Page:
Monday, November 18, 2019     Volume: 20, Issue: 37
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Santa Maria Sun / News

The following article was posted on November 6th, 2019, in the Santa Maria Sun - Volume 20, Issue 36 [ Submit a Story ]
The following articles were printed from Santa Maria Sun [santamariasun.com] - Volume 20, Issue 36

Political Watch: November 7, 2019

At the end of October, U.S. Rep. Salud Carbajal (D-Santa Barbara) announced support for a House resolution that furthers the impeachment inquiry into President Donald Trump. He said the vote will allow for more public hearings. “The House has collected strong evidence about the president’s misconduct, and we must be able to move forward unimpeded,” Carbajal wrote in a Facebook post.

• Gov. Gavin Newsom again called for PG&E to change its power shutoff practices after spending days meeting with fire evacuees and residents from blackout areas. He has publicly called for the California Public Utilities Commission (CPUC) to change its rules on blackouts. Newsom’s published statement appeared in a Nov. 1 post on Medium. “While this week showed how California is leading the world in wildfire prevention and response, PG&E presented the opposite portrait. Long and widespread blackouts highlighted their culture of ineptitude—a behemoth that was slow to act and resistant to change,” Newsom wrote. He has already called for a statewide emergency as California is engulfed in a handful of fires encroaching on populated areas like the Getty Fire in Los Angeles and the Kinkade Fire in Sonoma County. He has also launched a website (response.ca.gov), which offers information on blackouts and active wildfires and points displaced residents toward resources. The governor also touted Assembly Bill 1054 in his Medium post. He signed the bill earlier this year, and it strengthens the CPUC’s authority to enforce wildfire safety rules. It also mandates that utility executive pay is tied to safety performance and requires utility companies to form wildfire safety boards. “For decades, PG&E failed to prioritize public safety. Their lack of safety investments left PG&E—and nearly half of Californians—with an antiquated electrical system that is vulnerable to weather events and not at all prepared for the more extreme weather associated with the climate change that has been predicted for the past several decades and is now here,” Newsom wrote.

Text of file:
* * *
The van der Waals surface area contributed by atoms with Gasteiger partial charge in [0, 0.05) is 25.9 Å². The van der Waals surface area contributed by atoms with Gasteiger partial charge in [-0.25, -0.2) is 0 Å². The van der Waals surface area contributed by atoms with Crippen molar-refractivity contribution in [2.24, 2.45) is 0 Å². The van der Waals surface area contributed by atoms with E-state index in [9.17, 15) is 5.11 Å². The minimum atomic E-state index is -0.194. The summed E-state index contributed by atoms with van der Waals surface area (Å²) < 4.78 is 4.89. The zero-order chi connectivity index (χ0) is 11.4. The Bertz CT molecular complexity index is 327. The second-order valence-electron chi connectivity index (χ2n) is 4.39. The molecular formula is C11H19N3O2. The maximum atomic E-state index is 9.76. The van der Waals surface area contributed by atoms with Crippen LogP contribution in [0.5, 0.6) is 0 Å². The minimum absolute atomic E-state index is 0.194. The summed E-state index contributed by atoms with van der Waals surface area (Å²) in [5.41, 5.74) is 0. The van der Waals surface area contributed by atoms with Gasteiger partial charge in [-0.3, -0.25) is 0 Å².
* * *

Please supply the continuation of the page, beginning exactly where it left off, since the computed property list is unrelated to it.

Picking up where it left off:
• Assemblyman Jordan Cunningham’s (R-San Luis Obispo) office selected the Project Lexi Brown Foundation of Santa Maria as the nonprofit of the month. The nonprofit was named after Lexi Brown, who died from cancer as a child. “I am honored to name the Project Lexi Brown Foundation as our nonprofit of the month,” Cunningham said in a press release. “This critical foundation provides children and their families with a support network and resources to help them through the biggest fight of their lives. The foundation is an unbelievable organization doing unbelievable things for members of our community, and I could not be more grateful for all their work.” Learn more about the nonprofit at projectlexi.org. Cunningham’s office also announced its small business of the month, naming K-Man Cyclery of Atascadero and Paso Robles as the award recipient. “K-Man Cyclery has been a staple of the county’s cycling community for 20 years, and their work in the community has made them plenty of friends outside of the cycling world, too,” Cunningham said. “Keith Schmidt’s continued efforts to improve our community and work with local nonprofits shows his commitment to the North County. I thank Keith and his team for everything they do for San Luis Obispo County.” The bike shop sponsored Atascadero’s local summer league basketball. It also offers repairs and serves as a meet-up location for weekly cycling groups. 




Weekly Poll
Should school districts invest more into vocational and career technical programs?

Yes. Students need to get on a career path as soon as possible.
No. It's more important for students to learn study skills than specific disciplines.
No. District should save money by partnering with businesses to offer more internships.
Yes, but only if these programs also count for college credit.

| Poll Results